An argument-list is used to specify a fixed number of arguments directly as a list of expressions. The following example defines a record with a function value in a field, and then invokes the function from another field of the record:

    MyFunction = (x, y, z) => x + y + z, 
    Result1 = MyFunction(1, 2, 3)           // 6

The following holds when invoking a function:

  • The environment used to evaluate the function-body of the function includes a variable that corresponds to each parameter, with the same name as the parameter. The value of each parameter corresponds to a value constructed from the argument-list of the invoke-expression, as defined in Parameters.

  • All of the expressions corresponding to the function arguments are evaluated before the function-body is evaluated.

  • Errors raised when evaluating the expressions in the expression-list or function-body are propagated.

  • The number of arguments constructed from the argument-list must be compatible with the parameters of the function, or an error is raised with reason code "Expression.Error". The process for determining compatibility is defined in Parameters.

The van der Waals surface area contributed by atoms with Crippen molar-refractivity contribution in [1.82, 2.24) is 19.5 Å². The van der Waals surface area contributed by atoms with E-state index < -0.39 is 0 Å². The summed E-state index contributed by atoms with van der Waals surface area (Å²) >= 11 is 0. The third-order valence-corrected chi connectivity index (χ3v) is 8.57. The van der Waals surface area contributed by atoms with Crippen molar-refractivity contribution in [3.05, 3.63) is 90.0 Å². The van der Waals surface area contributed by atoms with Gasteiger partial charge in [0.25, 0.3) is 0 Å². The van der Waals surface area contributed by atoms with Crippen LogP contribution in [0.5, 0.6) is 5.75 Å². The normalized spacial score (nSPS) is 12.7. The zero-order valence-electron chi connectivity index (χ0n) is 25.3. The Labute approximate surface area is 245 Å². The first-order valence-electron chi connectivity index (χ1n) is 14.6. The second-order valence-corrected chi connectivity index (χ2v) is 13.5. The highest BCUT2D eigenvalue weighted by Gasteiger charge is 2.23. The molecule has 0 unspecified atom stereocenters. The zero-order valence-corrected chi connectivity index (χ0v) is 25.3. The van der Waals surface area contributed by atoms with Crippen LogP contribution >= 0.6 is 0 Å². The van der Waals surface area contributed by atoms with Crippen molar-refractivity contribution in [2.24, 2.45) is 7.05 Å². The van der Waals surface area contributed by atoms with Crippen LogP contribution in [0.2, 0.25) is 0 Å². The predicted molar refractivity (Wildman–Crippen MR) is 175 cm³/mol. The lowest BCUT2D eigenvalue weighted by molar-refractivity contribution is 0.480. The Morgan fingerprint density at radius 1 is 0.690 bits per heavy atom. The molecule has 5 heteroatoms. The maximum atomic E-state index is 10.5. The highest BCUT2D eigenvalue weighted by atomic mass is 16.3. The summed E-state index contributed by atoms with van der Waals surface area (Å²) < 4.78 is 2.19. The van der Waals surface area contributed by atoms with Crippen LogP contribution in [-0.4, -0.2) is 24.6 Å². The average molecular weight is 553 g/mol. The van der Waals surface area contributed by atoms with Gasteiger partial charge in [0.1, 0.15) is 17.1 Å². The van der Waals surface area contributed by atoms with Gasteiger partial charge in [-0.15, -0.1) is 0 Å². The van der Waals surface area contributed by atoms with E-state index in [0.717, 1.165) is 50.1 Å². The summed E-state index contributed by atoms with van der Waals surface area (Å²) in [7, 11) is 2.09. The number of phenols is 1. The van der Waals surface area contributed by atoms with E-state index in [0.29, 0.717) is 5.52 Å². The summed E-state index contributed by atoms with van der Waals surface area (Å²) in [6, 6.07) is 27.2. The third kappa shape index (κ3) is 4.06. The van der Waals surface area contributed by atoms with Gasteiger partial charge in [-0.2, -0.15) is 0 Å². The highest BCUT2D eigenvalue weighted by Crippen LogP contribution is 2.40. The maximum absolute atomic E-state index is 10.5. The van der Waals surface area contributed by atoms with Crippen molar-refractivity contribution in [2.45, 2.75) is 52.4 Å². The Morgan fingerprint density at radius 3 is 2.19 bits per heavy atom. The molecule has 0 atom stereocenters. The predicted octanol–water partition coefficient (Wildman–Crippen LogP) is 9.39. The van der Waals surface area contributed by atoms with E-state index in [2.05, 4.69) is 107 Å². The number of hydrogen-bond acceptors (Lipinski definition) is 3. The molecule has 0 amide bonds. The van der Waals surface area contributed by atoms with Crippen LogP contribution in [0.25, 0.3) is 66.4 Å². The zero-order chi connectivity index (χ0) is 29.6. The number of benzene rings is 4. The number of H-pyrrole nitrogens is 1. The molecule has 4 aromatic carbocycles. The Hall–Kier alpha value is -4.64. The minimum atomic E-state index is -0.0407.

There are two kinds of parameters that may be present in a parameter-list:

  • A required parameter indicates that an argument corresponding to the parameter must always be specified when a function is invoked. Required parameters must be specified first in the parameter-list. The function in the following example defines required parameters x and y:

          MyFunction = (x, y) => x + y, 
          Result1 = MyFunction(1, 1),     // 2 
          Result2 = MyFunction(2, 2)      // 4
  • An optional parameter indicates that an argument corresponding to the parameter may be specified when a function is invoked, but is not required to be specified. If an argument that corresponds to an optional parameter is not specified when the function is invoked, then the value null is used instead. Optional parameters must appear after any required parameters in a parameter-list. The function in the following example defines a fixed parameter x and an optional parameter y: